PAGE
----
• Opportunities available in the tourism sector are agency services, camping equipment, vehicles, hotel equipment, diving equipment, tourist boats, mountain climbing equipment as well as tour promotion services e.g., web designing etc


Tanzania's position on the world map makes it an obvious operator of land, marine and air transportation modes. Tanzania has 85,000 kms of roads out of which 13,630 are tarmac roads and 30,000 kms of rural roads. Tanzania also has 4,460 kms of two railway lines systems one running from Dar es Salaam to Mwanza, with a junction to Kigoma, Arusha and Tanga and another exclusively running from Dar es Salaam to Zambia. On waterways, Tanzania has a fleet of vessels in the inland waterways in lakes Victoria, Tanganyika and Nyasa and coastal shipping services. The country has four major costal ports at Dar es Salaam, Tanga, Mtwara and Zanzibar. In addition, the country has two international airports at Dar es Salaam and Kilimanjaro, and a number of other small airport and air strips.

  • All roads are under the authority of Tanzania Road Agency (TANROADS) that was given a mandate to operate a Road Fund for construction and maintenance of main roads and rural roads. Urban roads are under local government authorities. Road transportation services are provided almost entirely by the private sector with a higher growth rate than others. The Tanzania Railways Corporation (TRC) - under going privatization - and Tanzania Zambia Railways Authority operate railway lines with TRC operating the 2,600 km meter gauge railway that was owned by the former East African Railways and TAZARA operating 1,860 kms of standard gauge railways running from Dar es Salaam to Kapiri Mposhi in Zambia. The habours are operated by the Tanzania Habours Authority (under privatization). Air transport services are provided by both the public and private sector. However, the Air Tanzania Corporation (ATC) – national flag carrier airline is in the process of being sold to private operators.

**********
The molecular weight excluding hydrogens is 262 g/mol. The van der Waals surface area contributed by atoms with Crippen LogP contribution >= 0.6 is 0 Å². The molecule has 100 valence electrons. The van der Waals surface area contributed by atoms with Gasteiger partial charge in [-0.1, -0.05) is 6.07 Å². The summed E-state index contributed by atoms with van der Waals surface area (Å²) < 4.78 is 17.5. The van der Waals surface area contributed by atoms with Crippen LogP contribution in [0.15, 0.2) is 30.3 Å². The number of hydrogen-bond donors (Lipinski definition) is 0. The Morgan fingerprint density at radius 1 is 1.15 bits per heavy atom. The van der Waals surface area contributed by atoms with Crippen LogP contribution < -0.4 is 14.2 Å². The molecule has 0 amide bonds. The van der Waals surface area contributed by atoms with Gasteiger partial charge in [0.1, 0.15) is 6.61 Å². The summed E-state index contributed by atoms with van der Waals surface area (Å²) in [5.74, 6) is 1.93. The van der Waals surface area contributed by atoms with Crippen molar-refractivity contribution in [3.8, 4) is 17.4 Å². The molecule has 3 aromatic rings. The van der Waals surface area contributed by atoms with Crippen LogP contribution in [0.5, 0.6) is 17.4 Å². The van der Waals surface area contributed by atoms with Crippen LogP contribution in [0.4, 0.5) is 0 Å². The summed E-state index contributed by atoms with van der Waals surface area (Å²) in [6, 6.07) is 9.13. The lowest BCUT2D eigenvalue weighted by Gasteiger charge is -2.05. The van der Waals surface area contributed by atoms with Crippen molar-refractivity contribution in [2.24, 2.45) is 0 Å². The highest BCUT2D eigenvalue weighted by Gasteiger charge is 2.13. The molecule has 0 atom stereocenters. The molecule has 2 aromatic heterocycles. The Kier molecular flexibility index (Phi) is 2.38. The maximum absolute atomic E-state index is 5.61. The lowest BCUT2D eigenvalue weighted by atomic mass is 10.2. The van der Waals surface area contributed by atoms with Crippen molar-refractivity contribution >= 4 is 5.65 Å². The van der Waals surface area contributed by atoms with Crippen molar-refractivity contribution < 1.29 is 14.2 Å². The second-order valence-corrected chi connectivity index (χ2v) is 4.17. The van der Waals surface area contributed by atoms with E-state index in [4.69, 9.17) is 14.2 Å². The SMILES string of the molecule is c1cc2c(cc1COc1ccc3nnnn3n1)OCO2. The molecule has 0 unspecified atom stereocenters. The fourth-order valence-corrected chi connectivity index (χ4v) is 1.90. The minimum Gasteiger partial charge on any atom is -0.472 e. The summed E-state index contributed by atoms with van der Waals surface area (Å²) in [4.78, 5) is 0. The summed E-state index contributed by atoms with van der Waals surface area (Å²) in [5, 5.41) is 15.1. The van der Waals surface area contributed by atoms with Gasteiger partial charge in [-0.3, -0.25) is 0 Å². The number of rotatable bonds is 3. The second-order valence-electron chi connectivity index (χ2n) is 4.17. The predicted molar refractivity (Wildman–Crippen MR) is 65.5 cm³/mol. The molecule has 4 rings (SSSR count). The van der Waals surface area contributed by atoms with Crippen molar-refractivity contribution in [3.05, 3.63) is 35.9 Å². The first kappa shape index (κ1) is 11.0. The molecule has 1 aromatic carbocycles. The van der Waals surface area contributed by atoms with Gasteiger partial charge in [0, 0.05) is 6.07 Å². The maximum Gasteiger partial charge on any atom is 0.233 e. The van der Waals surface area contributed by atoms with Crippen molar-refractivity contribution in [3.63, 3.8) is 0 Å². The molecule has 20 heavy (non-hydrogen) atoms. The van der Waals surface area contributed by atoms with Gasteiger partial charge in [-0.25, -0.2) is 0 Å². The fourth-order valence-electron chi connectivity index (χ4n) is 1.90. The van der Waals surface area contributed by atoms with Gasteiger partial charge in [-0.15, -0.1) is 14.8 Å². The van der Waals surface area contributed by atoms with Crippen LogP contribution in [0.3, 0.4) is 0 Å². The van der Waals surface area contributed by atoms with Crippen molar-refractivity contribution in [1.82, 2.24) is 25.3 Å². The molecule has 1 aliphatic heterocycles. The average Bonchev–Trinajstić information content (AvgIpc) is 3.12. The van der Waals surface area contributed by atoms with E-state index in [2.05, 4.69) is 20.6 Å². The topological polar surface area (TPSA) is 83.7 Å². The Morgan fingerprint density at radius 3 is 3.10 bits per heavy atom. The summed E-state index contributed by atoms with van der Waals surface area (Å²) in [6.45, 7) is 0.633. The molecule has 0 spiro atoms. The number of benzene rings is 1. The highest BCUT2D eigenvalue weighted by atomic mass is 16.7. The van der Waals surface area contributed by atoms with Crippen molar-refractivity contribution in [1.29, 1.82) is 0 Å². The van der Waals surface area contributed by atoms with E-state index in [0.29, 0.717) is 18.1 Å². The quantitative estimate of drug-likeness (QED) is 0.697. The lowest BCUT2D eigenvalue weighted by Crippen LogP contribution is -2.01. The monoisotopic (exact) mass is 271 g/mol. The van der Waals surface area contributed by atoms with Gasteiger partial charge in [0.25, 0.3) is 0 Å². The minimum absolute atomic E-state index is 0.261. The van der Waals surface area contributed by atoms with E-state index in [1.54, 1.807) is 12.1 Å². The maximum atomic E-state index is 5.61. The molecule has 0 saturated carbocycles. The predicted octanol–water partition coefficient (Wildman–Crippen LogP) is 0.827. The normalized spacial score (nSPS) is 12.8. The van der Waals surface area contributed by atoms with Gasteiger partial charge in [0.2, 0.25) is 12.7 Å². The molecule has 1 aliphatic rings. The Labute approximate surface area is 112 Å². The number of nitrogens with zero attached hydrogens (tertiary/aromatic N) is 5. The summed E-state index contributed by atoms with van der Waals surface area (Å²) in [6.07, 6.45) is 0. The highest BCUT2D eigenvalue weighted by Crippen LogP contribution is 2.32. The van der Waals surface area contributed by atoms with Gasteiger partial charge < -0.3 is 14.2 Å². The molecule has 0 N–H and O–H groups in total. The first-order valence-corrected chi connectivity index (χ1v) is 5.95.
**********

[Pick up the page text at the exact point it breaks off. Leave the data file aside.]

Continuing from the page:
• The sector brings a big potential for European companies especially in the area of inland cargo transportation equipment for road services and marine transportation in both inland and coastal waterways. Other available opportunities are in passenger transportation equipment, small and medium air transportation equipment as well as traffic monitoring equipment